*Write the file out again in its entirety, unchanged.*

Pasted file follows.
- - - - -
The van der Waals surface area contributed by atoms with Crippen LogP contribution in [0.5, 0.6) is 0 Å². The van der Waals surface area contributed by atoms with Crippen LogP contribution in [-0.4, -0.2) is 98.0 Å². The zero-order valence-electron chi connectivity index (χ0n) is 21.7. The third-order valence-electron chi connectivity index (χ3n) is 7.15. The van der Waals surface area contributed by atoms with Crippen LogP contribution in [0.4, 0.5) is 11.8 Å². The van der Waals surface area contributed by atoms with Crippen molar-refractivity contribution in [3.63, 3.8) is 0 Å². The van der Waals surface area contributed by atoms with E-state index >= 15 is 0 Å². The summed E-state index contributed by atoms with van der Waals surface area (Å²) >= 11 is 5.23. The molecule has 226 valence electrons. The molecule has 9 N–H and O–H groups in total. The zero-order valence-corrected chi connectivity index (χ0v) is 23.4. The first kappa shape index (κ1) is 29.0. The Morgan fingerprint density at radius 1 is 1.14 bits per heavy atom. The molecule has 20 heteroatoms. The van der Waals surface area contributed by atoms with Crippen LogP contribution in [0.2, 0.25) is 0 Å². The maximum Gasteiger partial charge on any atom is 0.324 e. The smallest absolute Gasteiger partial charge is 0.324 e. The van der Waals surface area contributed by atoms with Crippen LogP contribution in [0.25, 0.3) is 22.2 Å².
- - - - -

The van der Waals surface area contributed by atoms with Crippen LogP contribution in [0.5, 0.6) is 0 Å². The van der Waals surface area contributed by atoms with Crippen LogP contribution in [-0.4, -0.2) is 98.0 Å². The zero-order valence-electron chi connectivity index (χ0n) is 21.7. The third-order valence-electron chi connectivity index (χ3n) is 7.15. The van der Waals surface area contributed by atoms with Crippen LogP contribution in [0.4, 0.5) is 11.8 Å². The van der Waals surface area contributed by atoms with Crippen molar-refractivity contribution in [3.63, 3.8) is 0 Å². The van der Waals surface area contributed by atoms with E-state index >= 15 is 0 Å². The summed E-state index contributed by atoms with van der Waals surface area (Å²) >= 11 is 5.23. The molecule has 226 valence electrons. The molecule has 9 N–H and O–H groups in total. The zero-order valence-corrected chi connectivity index (χ0v) is 23.4. The first kappa shape index (κ1) is 29.0. The Morgan fingerprint density at radius 1 is 1.14 bits per heavy atom. The molecule has 20 heteroatoms. The van der Waals surface area contributed by atoms with Crippen LogP contribution in [0.2, 0.25) is 0 Å². The maximum Gasteiger partial charge on any atom is 0.324 e. The smallest absolute Gasteiger partial charge is 0.324 e. The van der Waals surface area contributed by atoms with Crippen LogP contribution in [0.25, 0.3) is 22.2 Å².